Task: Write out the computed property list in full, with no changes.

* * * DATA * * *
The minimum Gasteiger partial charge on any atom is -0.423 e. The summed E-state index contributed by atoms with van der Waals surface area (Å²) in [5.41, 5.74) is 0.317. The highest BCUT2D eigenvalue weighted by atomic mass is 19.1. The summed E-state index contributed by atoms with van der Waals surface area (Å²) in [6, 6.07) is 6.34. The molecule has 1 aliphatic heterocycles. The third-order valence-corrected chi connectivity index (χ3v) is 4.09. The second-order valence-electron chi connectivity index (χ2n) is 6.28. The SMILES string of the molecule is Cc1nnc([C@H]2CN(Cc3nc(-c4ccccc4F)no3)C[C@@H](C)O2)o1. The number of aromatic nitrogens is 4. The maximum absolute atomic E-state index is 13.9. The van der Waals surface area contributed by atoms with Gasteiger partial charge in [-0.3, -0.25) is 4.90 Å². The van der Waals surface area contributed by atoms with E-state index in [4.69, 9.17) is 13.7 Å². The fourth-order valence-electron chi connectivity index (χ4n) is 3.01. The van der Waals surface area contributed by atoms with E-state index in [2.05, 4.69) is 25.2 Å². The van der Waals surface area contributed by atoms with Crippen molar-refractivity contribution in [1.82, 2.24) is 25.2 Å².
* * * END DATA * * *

The minimum Gasteiger partial charge on any atom is -0.423 e. The summed E-state index contributed by atoms with van der Waals surface area (Å²) in [5.41, 5.74) is 0.317. The highest BCUT2D eigenvalue weighted by atomic mass is 19.1. The summed E-state index contributed by atoms with van der Waals surface area (Å²) in [6, 6.07) is 6.34. The molecule has 1 aliphatic heterocycles. The third-order valence-corrected chi connectivity index (χ3v) is 4.09. The second-order valence-electron chi connectivity index (χ2n) is 6.28. The SMILES string of the molecule is Cc1nnc([C@H]2CN(Cc3nc(-c4ccccc4F)no3)C[C@@H](C)O2)o1. The number of aromatic nitrogens is 4. The maximum absolute atomic E-state index is 13.9. The van der Waals surface area contributed by atoms with Gasteiger partial charge in [-0.3, -0.25) is 4.90 Å². The van der Waals surface area contributed by atoms with E-state index in [4.69, 9.17) is 13.7 Å². The fourth-order valence-electron chi connectivity index (χ4n) is 3.01. The van der Waals surface area contributed by atoms with E-state index in [2.05, 4.69) is 25.2 Å². The van der Waals surface area contributed by atoms with Crippen molar-refractivity contribution in [1.82, 2.24) is 25.2 Å².